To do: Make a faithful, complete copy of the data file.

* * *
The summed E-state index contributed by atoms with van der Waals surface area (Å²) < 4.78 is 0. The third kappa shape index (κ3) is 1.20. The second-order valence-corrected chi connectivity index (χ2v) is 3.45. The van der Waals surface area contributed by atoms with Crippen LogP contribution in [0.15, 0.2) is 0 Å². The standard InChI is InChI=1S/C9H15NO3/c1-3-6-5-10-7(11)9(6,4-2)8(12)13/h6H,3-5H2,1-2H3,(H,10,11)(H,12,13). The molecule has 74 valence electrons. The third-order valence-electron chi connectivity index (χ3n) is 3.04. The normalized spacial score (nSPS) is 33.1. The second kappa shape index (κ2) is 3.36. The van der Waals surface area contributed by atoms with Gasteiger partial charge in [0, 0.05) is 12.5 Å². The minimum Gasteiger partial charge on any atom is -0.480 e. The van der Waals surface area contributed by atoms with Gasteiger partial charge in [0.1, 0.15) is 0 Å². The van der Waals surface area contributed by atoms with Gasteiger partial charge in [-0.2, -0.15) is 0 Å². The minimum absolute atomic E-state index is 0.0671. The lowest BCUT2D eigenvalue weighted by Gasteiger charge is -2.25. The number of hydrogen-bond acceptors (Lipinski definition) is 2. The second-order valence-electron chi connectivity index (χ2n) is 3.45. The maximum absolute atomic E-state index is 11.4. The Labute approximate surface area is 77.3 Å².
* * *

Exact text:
The summed E-state index contributed by atoms with van der Waals surface area (Å²) < 4.78 is 0. The third kappa shape index (κ3) is 1.20. The second-order valence-corrected chi connectivity index (χ2v) is 3.45. The van der Waals surface area contributed by atoms with Crippen LogP contribution in [0.15, 0.2) is 0 Å². The standard InChI is InChI=1S/C9H15NO3/c1-3-6-5-10-7(11)9(6,4-2)8(12)13/h6H,3-5H2,1-2H3,(H,10,11)(H,12,13). The molecule has 74 valence electrons. The third-order valence-electron chi connectivity index (χ3n) is 3.04. The normalized spacial score (nSPS) is 33.1. The second kappa shape index (κ2) is 3.36. The van der Waals surface area contributed by atoms with Gasteiger partial charge in [0, 0.05) is 12.5 Å². The minimum Gasteiger partial charge on any atom is -0.480 e. The van der Waals surface area contributed by atoms with Gasteiger partial charge in [0.1, 0.15) is 0 Å². The van der Waals surface area contributed by atoms with Gasteiger partial charge in [-0.2, -0.15) is 0 Å². The minimum absolute atomic E-state index is 0.0671. The lowest BCUT2D eigenvalue weighted by Gasteiger charge is -2.25. The number of hydrogen-bond acceptors (Lipinski definition) is 2. The second-order valence-electron chi connectivity index (χ2n) is 3.45. The maximum absolute atomic E-state index is 11.4. The Labute approximate surface area is 77.3 Å².